On September 19, 2012, Christopher Owens, a 10-year veteran of the Providence Police Department, was spending his day off doing yard work with his son when they witnessed a tow truck crash into a car.
Unbeknownst to Owens, the driver, Sean Sparfven, was fleeing from police investigating an auto theft. The off-duty officer administered first aid to a woman in the car Sparfven hit, then noticed Sparfven trying to run from the scene.
Owens tackled Sparfven, who is also black, and was violently struggling with the suspect when police arrived.
According to the lawsuit, six police officers – some of whom Owens worked or trained with – assaulted and handcuffed Owens and placed him in the back of a cruiser, even though he repeatedly identified himself as a police officer.
Owens' son, who had worked undercover with the Providence police, was assaulted, punched in the face, handcuffed and placed in the back of a cruiser by police, the lawsuit says.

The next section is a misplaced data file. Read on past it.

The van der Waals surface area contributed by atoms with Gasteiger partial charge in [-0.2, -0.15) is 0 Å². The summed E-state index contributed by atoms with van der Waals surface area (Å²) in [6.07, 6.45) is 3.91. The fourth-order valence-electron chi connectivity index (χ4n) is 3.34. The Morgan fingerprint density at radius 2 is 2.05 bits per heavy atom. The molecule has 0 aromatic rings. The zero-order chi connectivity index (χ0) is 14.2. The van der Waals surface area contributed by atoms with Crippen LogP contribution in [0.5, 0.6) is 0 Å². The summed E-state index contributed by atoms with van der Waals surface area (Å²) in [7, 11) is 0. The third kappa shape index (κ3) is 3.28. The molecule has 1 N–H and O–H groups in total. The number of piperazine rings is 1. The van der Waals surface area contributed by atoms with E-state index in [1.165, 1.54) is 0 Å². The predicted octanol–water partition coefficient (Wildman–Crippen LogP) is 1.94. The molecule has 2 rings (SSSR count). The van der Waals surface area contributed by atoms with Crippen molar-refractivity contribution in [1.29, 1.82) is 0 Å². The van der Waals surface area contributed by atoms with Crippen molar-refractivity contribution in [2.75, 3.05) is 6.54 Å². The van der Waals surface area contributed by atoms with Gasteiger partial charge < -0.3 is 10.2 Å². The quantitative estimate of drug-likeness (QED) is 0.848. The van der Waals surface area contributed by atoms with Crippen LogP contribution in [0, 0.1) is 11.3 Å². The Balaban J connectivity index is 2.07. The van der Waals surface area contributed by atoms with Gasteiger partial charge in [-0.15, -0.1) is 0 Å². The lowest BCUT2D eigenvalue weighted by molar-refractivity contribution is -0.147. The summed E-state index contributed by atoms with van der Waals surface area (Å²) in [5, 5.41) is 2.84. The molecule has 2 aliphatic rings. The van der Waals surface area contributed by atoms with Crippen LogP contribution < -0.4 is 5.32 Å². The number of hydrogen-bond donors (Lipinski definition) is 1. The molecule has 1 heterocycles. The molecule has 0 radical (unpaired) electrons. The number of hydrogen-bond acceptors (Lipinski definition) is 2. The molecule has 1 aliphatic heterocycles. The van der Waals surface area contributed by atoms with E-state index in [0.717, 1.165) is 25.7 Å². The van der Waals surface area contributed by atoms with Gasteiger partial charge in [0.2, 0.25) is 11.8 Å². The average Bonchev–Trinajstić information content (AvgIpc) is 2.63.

Owens suffered multiple injuries and received injured in the line of duty benefits, the Providence Journal reported. He has been approved by the retirement board for a disability pension. He never returned to work.
In the lawsuit, filed this month in district court, Owens alleges that even though he single-handedly apprehended Sparfven while putting himself in grave danger, he and his son were treated as criminals.
"They were assaulted, arrested, handcuffed and placed in the rear of police cars due to the color of their skin and because they are African Americans. One officer remarked that all he saw was a big black guy," the suit says.
State Police Superintendent Col. Steven G. O'Donnell said Owens did not follow Providence police policies for identifying himself as an officer at the scene.
"It's unfortunate he was injured. It was a dynamic scene, but he has some responsibility for what transpired in that backyard," he said, per the Providence Journal.